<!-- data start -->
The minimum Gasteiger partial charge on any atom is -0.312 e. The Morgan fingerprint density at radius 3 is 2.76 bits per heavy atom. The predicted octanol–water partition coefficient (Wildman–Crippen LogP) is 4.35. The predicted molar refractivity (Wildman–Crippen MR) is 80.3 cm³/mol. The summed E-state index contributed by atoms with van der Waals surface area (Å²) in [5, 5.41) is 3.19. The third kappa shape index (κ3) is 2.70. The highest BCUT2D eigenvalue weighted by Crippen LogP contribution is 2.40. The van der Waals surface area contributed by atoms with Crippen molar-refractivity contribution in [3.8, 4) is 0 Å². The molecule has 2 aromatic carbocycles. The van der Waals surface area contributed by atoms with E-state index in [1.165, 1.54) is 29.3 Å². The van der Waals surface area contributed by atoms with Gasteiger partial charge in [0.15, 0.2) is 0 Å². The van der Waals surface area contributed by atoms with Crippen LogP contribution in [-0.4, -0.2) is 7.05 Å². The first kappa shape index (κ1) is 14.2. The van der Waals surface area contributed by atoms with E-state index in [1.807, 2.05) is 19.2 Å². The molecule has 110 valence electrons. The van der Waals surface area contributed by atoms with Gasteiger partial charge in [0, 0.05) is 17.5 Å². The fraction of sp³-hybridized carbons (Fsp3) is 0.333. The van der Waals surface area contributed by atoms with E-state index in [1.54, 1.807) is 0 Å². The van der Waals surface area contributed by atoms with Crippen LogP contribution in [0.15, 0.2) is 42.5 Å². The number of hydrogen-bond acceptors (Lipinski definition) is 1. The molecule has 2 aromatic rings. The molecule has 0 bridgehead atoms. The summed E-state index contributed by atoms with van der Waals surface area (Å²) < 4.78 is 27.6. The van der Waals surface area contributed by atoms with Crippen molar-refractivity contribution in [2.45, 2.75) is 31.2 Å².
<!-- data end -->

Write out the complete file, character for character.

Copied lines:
The minimum Gasteiger partial charge on any atom is -0.312 e. The Morgan fingerprint density at radius 3 is 2.76 bits per heavy atom. The predicted octanol–water partition coefficient (Wildman–Crippen LogP) is 4.35. The predicted molar refractivity (Wildman–Crippen MR) is 80.3 cm³/mol. The summed E-state index contributed by atoms with van der Waals surface area (Å²) in [5, 5.41) is 3.19. The third kappa shape index (κ3) is 2.70. The highest BCUT2D eigenvalue weighted by Crippen LogP contribution is 2.40. The van der Waals surface area contributed by atoms with Crippen molar-refractivity contribution in [3.8, 4) is 0 Å². The molecule has 2 aromatic carbocycles. The van der Waals surface area contributed by atoms with E-state index in [1.165, 1.54) is 29.3 Å². The van der Waals surface area contributed by atoms with Gasteiger partial charge in [0.15, 0.2) is 0 Å². The van der Waals surface area contributed by atoms with Crippen LogP contribution in [-0.4, -0.2) is 7.05 Å². The first kappa shape index (κ1) is 14.2. The van der Waals surface area contributed by atoms with E-state index in [1.807, 2.05) is 19.2 Å². The molecule has 110 valence electrons. The van der Waals surface area contributed by atoms with Gasteiger partial charge in [0, 0.05) is 17.5 Å². The fraction of sp³-hybridized carbons (Fsp3) is 0.333. The van der Waals surface area contributed by atoms with E-state index in [1.54, 1.807) is 0 Å². The van der Waals surface area contributed by atoms with Crippen LogP contribution in [0.15, 0.2) is 42.5 Å². The number of hydrogen-bond acceptors (Lipinski definition) is 1. The molecule has 2 aromatic rings. The molecule has 0 bridgehead atoms. The summed E-state index contributed by atoms with van der Waals surface area (Å²) < 4.78 is 27.6. The van der Waals surface area contributed by atoms with Crippen molar-refractivity contribution in [2.45, 2.75) is 31.2 Å².